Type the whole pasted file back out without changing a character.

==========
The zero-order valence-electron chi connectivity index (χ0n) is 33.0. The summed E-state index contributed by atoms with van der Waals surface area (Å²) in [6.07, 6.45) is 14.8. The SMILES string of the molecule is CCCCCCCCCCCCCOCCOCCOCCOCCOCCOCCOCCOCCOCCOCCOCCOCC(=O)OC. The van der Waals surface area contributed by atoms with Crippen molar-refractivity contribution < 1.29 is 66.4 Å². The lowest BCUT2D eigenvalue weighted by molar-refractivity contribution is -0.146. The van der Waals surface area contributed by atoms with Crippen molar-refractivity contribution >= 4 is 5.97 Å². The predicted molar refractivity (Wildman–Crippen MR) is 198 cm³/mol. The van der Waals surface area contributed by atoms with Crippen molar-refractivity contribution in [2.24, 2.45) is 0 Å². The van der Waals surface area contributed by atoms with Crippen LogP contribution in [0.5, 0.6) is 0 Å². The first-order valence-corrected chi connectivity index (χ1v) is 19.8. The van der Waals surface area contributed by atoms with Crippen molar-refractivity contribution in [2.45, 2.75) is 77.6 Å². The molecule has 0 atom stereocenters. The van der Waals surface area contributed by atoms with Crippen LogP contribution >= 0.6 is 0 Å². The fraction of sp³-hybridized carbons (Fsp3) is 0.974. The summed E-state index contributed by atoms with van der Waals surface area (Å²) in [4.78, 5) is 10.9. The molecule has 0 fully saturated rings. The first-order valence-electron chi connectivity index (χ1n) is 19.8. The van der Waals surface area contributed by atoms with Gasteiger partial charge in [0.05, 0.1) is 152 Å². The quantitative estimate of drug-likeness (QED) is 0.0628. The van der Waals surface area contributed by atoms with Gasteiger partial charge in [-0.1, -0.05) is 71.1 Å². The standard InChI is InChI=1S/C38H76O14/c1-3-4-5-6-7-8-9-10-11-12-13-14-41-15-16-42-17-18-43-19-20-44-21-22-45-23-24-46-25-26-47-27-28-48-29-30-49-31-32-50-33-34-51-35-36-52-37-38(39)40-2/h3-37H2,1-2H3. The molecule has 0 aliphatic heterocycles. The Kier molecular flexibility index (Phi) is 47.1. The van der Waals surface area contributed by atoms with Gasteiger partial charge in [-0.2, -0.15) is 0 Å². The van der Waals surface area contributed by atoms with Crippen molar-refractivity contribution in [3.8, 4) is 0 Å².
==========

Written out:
The zero-order valence-electron chi connectivity index (χ0n) is 33.0. The summed E-state index contributed by atoms with van der Waals surface area (Å²) in [6.07, 6.45) is 14.8. The SMILES string of the molecule is CCCCCCCCCCCCCOCCOCCOCCOCCOCCOCCOCCOCCOCCOCCOCCOCC(=O)OC. The van der Waals surface area contributed by atoms with Crippen molar-refractivity contribution < 1.29 is 66.4 Å². The lowest BCUT2D eigenvalue weighted by molar-refractivity contribution is -0.146. The van der Waals surface area contributed by atoms with Crippen molar-refractivity contribution >= 4 is 5.97 Å². The predicted molar refractivity (Wildman–Crippen MR) is 198 cm³/mol. The van der Waals surface area contributed by atoms with Crippen molar-refractivity contribution in [2.24, 2.45) is 0 Å². The van der Waals surface area contributed by atoms with Crippen LogP contribution in [0.5, 0.6) is 0 Å². The first-order valence-corrected chi connectivity index (χ1v) is 19.8. The van der Waals surface area contributed by atoms with Crippen molar-refractivity contribution in [2.45, 2.75) is 77.6 Å². The molecule has 0 atom stereocenters. The van der Waals surface area contributed by atoms with Crippen LogP contribution >= 0.6 is 0 Å². The fraction of sp³-hybridized carbons (Fsp3) is 0.974. The summed E-state index contributed by atoms with van der Waals surface area (Å²) in [4.78, 5) is 10.9. The molecule has 0 fully saturated rings. The first-order valence-electron chi connectivity index (χ1n) is 19.8. The van der Waals surface area contributed by atoms with Gasteiger partial charge in [0.05, 0.1) is 152 Å². The quantitative estimate of drug-likeness (QED) is 0.0628. The van der Waals surface area contributed by atoms with Gasteiger partial charge in [-0.1, -0.05) is 71.1 Å². The standard InChI is InChI=1S/C38H76O14/c1-3-4-5-6-7-8-9-10-11-12-13-14-41-15-16-42-17-18-43-19-20-44-21-22-45-23-24-46-25-26-47-27-28-48-29-30-49-31-32-50-33-34-51-35-36-52-37-38(39)40-2/h3-37H2,1-2H3. The molecule has 0 aliphatic heterocycles. The Kier molecular flexibility index (Phi) is 47.1. The van der Waals surface area contributed by atoms with Gasteiger partial charge in [-0.2, -0.15) is 0 Å². The van der Waals surface area contributed by atoms with Crippen molar-refractivity contribution in [3.8, 4) is 0 Å².